However, the difference between a handwritten workout card and a printed out spreadsheet in the eyes of your clients is dramatic. The print out not only communicates that you took the time to plan the session and supplemental homework, but reinforces how this workout is part of a bigger routine and long term plan. Even if all you did was take a template from another client and change the name and date, your clients feel like this workout was prescribed just for their goals at this moment in their long term plan. And that is where you really save time in the long run; building up libraries of program templates over time, in which you can simply modify the weights and reps accordingly for different clients.

Even those who do take the time to type programs out for their clients tend to struggle to track results, especially on workouts clients do for ‘homework’. However, some basic performance calculations built in to the workout card will add value to both the client and trainer to take the time to enter results. It is relatively easy to sum up the weight lifted, sets completed and workout time in order to calculate performance metrics like volume, estimated one rep max, or comparing past results. Combining that with a few basic calculations for body composition (fat/lean mass, BMR) gives your clients a much more complete picture of their progress outside of just the scale. This also helps reinforce the long term plan/goal and helps manage your clients expectations in the early stages of their training, so they are more likely to renew and stay with you for the whole plan. The beauty is that once you have set up this spreadsheet and just take the few minutes for each client to write it out and save in a folder library, it ends up taking just as much time to write out a program as the scribbled down one in the minutes leading up to the session. The same is true of entering the results after the workout where the values are already there and only the deviations from the assigned reps/weight need to be changed. I have saved you the time of creating a basic program spreadsheet that you can download here, which includes some calculations. Below is an example of what it would look like when filled in.

A spreadsheet will never replace what you can do as a trainer in helping your clients, but it can reinforce your value to their long term goals. Adding exercise examples from picture or video media is an even better way of supporting your clients when you are not with them; however it is time consuming. Obviously, this is one of the issues we are trying to solve with Trainer+ in taking this spreadsheet and turning it into an interactive app that lets you close the program feedback loop between you and your clients. Whether through the app or the more basic spreadsheet, taking the time to prepare the workout, enter the results and calculating progress helps reinforce the long term plan and keep clients engaged. It is this focus on results through the workout plan that helps retain clients and saves time in having to find new ones. It is also this approach which opens up opportunities to offer services (with new revenue streams) outside the typical one-hour weekly clients, such as monthly programming and distance training, that we will discuss in a future post.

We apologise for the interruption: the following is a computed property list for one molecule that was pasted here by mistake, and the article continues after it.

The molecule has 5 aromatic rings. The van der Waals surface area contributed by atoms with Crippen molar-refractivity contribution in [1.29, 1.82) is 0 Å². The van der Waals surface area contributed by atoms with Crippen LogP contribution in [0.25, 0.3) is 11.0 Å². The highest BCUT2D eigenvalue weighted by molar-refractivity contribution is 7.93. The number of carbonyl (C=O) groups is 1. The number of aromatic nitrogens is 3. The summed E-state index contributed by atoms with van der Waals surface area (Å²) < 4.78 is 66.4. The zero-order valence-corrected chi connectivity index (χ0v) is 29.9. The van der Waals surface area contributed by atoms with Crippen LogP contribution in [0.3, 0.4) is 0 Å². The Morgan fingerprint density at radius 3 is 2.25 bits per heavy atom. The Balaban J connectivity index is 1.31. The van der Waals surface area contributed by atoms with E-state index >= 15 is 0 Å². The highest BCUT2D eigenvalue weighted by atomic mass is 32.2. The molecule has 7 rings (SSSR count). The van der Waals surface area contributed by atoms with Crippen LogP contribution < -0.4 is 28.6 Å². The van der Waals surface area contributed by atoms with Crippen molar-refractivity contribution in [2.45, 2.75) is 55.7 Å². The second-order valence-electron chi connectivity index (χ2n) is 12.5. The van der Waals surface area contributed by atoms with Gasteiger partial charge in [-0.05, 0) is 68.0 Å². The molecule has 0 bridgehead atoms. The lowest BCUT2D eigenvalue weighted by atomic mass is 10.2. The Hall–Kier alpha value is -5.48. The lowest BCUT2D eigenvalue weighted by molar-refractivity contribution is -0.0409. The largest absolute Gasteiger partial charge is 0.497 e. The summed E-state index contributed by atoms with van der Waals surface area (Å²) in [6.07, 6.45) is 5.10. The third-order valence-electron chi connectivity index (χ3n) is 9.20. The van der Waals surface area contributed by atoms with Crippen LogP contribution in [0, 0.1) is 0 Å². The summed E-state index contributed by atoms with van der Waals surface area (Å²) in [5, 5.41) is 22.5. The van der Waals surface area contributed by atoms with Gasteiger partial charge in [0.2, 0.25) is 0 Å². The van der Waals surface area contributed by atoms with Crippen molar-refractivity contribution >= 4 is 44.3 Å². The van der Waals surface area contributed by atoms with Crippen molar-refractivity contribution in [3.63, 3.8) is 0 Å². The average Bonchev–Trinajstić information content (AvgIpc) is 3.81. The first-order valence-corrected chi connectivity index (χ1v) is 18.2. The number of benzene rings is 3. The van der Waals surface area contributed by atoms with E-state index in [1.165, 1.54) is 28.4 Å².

In the next post, we will talk about assessments and how taking a long term approach to it can actually help increase sales and at the same time, decrease the pressure you need to put on people to make them.  

standing exercise ball squat

About the Author: Nick Corneil is the founder of Trainer+, a company that builds software that makes it easy for fitness professionals to create, share, track and analyze fitness programs for their clients. For more information, sign up here or check out our homepage.

Mobile Analytics